Black Electrical


Your guide to electrical: Consumer & Commercial

How to Replace an Electrical Outlet

Sometimes you get used to living with ugly stuff in your home. Think about that gross electrical outlet in the bathroom, for instance. It’s right there, only because you think that replacing electrical outlets is way too difficult. Well, fear no more. The following steps will tell you how to replace an electrical outlet on your own.

Take a look at that horrible outlet and the way it stands out on the wall, isn’t it gorgeous?

Behold the Horrible & Outdated Outlet

Lucky for you, yours is near the ground. Most outlets in my house were 3 feet off of the ground when I first moved in. I guess previous owners didn’t have knees. I’ve wanted to move this plug from the middle of the room to the corner for ages, but you know how it is…it’s been 18 years now and I haven’t had time to do it.

I truly believe that you shouldn’t do anything around your house that could potentially kill you. For example, installing an electrical panel, roofing work, or running on your newly waxed floors while wearing socks. However, THIS is replacing an electrical outlet. THIS is something you can do without being afraid of dying.

How to Change an Electrical Outlet
How to Change an Electrical Outlet

How to Replace an Electrical Outlet

1. TURN OFF THE POWER to the area where you’re working. If you aren’t sure about which breaker or fuse powers the outlet you’ll work on, just cut the breaker to the whole house. Better safe than sorry.

2. Remove the faceplate to the electrical outlet.

3. By unscrewing the visible screws, remove the electrical outlet from the box.

4. Pull the outlet away from the box.

5. By unscrewing the screws, remove the wires that are slightly wrapped around them, just enough so that you can slip the wires off.

6. Throw that trashy thing out.

7. It’s time now to talk about the horrifying GROUNDING WIRE, which everyone seems to be so afraid of. Here are the two things you must know:

a) The ground wire has to be grounded to the box, and

b) The ground wire needs to be grounded to the outlet

First of all, how can you identify the ground wire? It’ll be the bare copper wire (depending on your home wiring, it could be copper or aluminum) or the green wire, just one of the two.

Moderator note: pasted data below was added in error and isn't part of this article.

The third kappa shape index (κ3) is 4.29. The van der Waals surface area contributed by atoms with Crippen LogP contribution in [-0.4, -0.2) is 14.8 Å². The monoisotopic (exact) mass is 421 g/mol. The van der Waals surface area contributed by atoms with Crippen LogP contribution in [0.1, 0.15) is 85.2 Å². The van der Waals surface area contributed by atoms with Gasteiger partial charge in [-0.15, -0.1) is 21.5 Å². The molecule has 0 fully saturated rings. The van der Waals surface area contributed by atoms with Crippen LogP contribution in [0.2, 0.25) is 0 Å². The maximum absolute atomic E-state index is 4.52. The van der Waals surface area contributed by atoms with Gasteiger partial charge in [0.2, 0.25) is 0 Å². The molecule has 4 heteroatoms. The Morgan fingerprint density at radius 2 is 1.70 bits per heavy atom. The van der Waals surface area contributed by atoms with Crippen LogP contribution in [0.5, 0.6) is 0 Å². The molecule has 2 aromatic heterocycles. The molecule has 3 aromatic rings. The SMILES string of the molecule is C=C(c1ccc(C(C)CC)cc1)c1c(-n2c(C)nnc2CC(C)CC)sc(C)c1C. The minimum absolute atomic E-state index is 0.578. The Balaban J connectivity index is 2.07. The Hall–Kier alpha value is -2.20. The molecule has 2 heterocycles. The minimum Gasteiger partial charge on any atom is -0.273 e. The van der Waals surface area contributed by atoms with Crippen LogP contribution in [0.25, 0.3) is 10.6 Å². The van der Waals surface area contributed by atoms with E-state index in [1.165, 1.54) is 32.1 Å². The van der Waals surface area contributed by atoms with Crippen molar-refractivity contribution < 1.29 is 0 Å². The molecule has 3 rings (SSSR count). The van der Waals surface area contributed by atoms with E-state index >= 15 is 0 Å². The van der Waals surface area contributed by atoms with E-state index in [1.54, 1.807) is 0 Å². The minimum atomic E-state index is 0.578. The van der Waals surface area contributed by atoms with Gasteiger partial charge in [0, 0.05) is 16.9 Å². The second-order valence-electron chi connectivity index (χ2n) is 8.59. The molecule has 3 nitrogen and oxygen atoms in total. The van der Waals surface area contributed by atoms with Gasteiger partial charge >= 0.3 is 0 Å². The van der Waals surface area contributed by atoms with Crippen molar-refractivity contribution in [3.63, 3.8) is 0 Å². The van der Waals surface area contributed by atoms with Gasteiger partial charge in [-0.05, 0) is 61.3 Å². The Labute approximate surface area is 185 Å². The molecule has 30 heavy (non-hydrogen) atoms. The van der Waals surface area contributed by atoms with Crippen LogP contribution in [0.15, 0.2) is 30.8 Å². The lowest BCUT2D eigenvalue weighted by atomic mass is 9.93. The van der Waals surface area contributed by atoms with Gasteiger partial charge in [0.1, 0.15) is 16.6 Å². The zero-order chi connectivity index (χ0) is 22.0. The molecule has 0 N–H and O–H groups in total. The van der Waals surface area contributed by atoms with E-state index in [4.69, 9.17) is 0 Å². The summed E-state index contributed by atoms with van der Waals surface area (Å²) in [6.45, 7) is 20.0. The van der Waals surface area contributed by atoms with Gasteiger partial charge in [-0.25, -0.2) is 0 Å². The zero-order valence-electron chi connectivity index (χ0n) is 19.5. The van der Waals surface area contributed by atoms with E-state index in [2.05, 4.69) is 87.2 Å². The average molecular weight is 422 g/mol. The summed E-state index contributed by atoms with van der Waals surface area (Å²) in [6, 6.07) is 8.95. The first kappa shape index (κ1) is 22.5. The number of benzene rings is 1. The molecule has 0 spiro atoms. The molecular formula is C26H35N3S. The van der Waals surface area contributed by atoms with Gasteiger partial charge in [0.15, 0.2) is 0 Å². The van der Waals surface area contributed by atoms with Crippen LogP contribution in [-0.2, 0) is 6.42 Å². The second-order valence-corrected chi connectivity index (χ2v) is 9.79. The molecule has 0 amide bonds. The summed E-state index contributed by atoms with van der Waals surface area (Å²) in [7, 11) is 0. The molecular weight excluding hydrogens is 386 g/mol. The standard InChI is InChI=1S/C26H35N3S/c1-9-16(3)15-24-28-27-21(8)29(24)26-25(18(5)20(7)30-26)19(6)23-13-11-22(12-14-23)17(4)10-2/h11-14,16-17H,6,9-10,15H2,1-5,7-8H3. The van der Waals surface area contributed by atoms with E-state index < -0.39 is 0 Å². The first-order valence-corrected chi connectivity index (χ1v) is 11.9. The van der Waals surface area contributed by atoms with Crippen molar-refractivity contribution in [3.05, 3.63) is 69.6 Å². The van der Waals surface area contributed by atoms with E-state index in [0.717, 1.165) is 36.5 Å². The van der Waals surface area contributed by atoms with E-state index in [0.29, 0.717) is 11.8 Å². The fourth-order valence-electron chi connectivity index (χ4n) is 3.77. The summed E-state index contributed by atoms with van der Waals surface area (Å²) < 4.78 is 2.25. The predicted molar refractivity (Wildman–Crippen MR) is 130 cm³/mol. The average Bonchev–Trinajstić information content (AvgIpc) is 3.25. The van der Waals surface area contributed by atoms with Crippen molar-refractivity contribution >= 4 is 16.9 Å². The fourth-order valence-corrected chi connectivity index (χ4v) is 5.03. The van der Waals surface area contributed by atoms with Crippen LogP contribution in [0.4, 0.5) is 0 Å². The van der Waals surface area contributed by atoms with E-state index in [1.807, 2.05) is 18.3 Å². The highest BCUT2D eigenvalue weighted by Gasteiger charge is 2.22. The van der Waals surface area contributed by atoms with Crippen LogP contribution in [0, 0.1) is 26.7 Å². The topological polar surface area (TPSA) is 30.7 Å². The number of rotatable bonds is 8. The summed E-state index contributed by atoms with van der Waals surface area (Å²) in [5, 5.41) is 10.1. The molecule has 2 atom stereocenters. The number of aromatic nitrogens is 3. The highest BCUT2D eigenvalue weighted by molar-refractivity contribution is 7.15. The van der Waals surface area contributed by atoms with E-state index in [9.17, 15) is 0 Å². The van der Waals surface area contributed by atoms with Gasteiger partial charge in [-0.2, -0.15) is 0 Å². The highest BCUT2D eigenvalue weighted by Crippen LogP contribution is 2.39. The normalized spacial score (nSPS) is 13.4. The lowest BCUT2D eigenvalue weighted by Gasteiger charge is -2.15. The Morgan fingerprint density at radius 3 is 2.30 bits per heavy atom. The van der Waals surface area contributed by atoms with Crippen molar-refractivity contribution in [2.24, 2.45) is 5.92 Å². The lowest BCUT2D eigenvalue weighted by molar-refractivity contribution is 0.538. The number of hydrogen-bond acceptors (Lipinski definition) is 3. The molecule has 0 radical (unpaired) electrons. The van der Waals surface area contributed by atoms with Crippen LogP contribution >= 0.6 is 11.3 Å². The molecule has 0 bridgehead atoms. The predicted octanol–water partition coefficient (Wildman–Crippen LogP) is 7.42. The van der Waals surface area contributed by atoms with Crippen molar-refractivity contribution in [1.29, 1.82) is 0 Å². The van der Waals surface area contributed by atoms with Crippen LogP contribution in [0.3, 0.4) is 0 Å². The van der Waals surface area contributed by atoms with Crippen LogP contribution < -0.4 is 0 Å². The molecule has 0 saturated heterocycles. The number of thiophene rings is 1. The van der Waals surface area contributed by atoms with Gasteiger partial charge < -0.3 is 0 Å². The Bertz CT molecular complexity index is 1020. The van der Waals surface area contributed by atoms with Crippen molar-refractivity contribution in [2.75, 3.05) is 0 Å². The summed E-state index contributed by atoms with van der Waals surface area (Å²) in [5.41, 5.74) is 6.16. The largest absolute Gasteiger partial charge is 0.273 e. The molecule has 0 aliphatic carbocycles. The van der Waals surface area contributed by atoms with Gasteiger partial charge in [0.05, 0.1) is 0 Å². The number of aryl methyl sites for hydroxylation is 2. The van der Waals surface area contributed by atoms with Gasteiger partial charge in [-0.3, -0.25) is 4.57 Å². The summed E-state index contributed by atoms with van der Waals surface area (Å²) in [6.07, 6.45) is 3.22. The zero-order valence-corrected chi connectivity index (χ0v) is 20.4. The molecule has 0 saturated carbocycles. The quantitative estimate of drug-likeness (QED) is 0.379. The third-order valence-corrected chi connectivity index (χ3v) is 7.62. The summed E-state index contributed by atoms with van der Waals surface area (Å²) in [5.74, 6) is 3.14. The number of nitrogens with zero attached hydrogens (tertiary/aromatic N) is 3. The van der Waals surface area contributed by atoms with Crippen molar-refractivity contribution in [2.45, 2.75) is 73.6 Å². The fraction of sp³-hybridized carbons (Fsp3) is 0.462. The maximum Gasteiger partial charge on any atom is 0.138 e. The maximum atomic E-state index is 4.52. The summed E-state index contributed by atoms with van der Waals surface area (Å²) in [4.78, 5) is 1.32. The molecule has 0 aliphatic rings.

Now wrap the grounding wire around the grounding screw at the back of the metal box and bring it forward to the receptacle. (In case your grounding wire is broken, you’ll have to make the two independent wires work together as one)

8. See that hole in the back of the box where the wire is coming through? There has to be a connector so the wire doesn’t rub the sharp metal edges.

If your grounding wire is broken, you can use the broken off part to create a loop. The circuit will be complete as long as the two grounding wires touch behind the screw.

9. Now it’s the moment to replace an outlet. Get your new outlet and faceplate ready.

10. Attach your wires to the new outlet.

Tips to Know What Wire Goes Where When Replacing Electrical Outlet

– On one side, your outlet will have brass screws, while the other will have silver screws and a green screw for the ground wire.

– Attach your wires like this:

o Black goes to brass

o White goes to silver

o Ground goes to green

– Can you see there are two silver screws? Don’t freak out, it doesn’t matter which one you pick. Just choose one. Be careful with exposing the copper wire the least as possible. (This isn’t an issue on the grounding wire as it doesn’t conduct any electricity).

– To help clamp the wire down instead of pushing it off, hook your wires so they’re going in the same direction as the screw is when it’s turned to tighten.

11. Push the new outlet back into the box. NOT SO HARD! Do it carefully.

Many experienced electricians wrap outlets with electrical tape before taking them into metal boxes to prevent them from accidentally coming into contact with the metal box. Nevertheless, there are other electricians who think this is totally unnecessary.

12. Screw the outlet again into the box.

13. After having covered it with the faceplate, you’ll be done. You just have to turn on the power in your home again and watch how the whole room lights up.

Replacing Electrical Outlet
Replacing Electrical Outlet

This is it. This is how to change an electrical outlet. Don’t you feel more like an electricity expert by now? Well, I guess went too far with that, but you see that it wasn’t too difficult, right?

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